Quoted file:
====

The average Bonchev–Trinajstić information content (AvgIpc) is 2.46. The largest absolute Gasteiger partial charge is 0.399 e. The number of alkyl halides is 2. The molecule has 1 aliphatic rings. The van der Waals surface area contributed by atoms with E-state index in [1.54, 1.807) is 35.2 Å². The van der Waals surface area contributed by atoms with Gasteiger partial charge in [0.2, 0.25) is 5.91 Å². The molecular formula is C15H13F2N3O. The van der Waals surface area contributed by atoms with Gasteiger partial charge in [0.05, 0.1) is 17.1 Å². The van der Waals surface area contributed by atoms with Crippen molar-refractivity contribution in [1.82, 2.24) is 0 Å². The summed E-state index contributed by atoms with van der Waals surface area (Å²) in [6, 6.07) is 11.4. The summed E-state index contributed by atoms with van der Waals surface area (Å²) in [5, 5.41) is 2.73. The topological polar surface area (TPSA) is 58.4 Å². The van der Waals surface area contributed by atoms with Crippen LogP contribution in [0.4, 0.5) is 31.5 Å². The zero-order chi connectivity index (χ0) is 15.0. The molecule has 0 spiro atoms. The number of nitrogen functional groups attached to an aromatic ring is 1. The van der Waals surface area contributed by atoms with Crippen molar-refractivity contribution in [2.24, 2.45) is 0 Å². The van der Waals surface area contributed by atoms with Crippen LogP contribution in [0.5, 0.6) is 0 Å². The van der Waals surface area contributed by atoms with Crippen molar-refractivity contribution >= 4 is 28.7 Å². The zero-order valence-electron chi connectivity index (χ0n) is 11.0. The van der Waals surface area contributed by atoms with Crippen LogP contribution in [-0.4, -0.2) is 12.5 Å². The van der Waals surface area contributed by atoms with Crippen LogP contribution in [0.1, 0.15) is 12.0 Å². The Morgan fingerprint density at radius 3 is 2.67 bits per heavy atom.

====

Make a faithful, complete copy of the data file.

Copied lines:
The average Bonchev–Trinajstić information content (AvgIpc) is 2.46. The largest absolute Gasteiger partial charge is 0.399 e. The number of alkyl halides is 2. The molecule has 1 aliphatic rings. The van der Waals surface area contributed by atoms with E-state index in [1.54, 1.807) is 35.2 Å². The van der Waals surface area contributed by atoms with Gasteiger partial charge in [0.2, 0.25) is 5.91 Å². The molecular formula is C15H13F2N3O. The van der Waals surface area contributed by atoms with Gasteiger partial charge in [0.05, 0.1) is 17.1 Å². The van der Waals surface area contributed by atoms with Crippen molar-refractivity contribution in [1.82, 2.24) is 0 Å². The summed E-state index contributed by atoms with van der Waals surface area (Å²) in [6, 6.07) is 11.4. The summed E-state index contributed by atoms with van der Waals surface area (Å²) in [5, 5.41) is 2.73. The topological polar surface area (TPSA) is 58.4 Å². The van der Waals surface area contributed by atoms with Crippen LogP contribution in [0.4, 0.5) is 31.5 Å². The zero-order chi connectivity index (χ0) is 15.0. The molecule has 0 spiro atoms. The number of nitrogen functional groups attached to an aromatic ring is 1. The van der Waals surface area contributed by atoms with Crippen molar-refractivity contribution in [2.24, 2.45) is 0 Å². The van der Waals surface area contributed by atoms with Crippen LogP contribution in [0.5, 0.6) is 0 Å². The van der Waals surface area contributed by atoms with Crippen molar-refractivity contribution >= 4 is 28.7 Å². The zero-order valence-electron chi connectivity index (χ0n) is 11.0. The van der Waals surface area contributed by atoms with Crippen LogP contribution in [-0.4, -0.2) is 12.5 Å². The van der Waals surface area contributed by atoms with Crippen LogP contribution in [0.1, 0.15) is 12.0 Å². The Morgan fingerprint density at radius 3 is 2.67 bits per heavy atom.